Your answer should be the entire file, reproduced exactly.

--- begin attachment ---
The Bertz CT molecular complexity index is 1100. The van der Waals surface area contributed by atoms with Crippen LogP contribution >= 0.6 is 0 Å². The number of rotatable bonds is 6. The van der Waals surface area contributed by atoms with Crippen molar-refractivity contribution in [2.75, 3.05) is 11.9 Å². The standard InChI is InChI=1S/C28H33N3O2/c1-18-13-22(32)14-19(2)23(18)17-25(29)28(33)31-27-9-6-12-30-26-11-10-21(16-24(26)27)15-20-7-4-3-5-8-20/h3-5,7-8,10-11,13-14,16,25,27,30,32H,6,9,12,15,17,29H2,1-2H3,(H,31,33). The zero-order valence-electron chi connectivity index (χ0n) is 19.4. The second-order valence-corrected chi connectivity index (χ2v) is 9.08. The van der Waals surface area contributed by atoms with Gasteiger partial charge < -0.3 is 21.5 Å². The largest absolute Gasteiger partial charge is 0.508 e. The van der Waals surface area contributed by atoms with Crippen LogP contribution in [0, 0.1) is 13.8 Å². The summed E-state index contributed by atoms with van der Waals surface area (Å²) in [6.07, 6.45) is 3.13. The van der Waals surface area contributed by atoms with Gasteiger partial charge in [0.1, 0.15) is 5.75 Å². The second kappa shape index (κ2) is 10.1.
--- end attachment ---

The Bertz CT molecular complexity index is 1100. The van der Waals surface area contributed by atoms with Crippen LogP contribution >= 0.6 is 0 Å². The number of rotatable bonds is 6. The van der Waals surface area contributed by atoms with Crippen molar-refractivity contribution in [2.75, 3.05) is 11.9 Å². The standard InChI is InChI=1S/C28H33N3O2/c1-18-13-22(32)14-19(2)23(18)17-25(29)28(33)31-27-9-6-12-30-26-11-10-21(16-24(26)27)15-20-7-4-3-5-8-20/h3-5,7-8,10-11,13-14,16,25,27,30,32H,6,9,12,15,17,29H2,1-2H3,(H,31,33). The zero-order valence-electron chi connectivity index (χ0n) is 19.4. The second-order valence-corrected chi connectivity index (χ2v) is 9.08. The van der Waals surface area contributed by atoms with Gasteiger partial charge < -0.3 is 21.5 Å². The largest absolute Gasteiger partial charge is 0.508 e. The van der Waals surface area contributed by atoms with Crippen LogP contribution in [0, 0.1) is 13.8 Å². The summed E-state index contributed by atoms with van der Waals surface area (Å²) in [6.07, 6.45) is 3.13. The van der Waals surface area contributed by atoms with Gasteiger partial charge in [0.1, 0.15) is 5.75 Å². The second kappa shape index (κ2) is 10.1.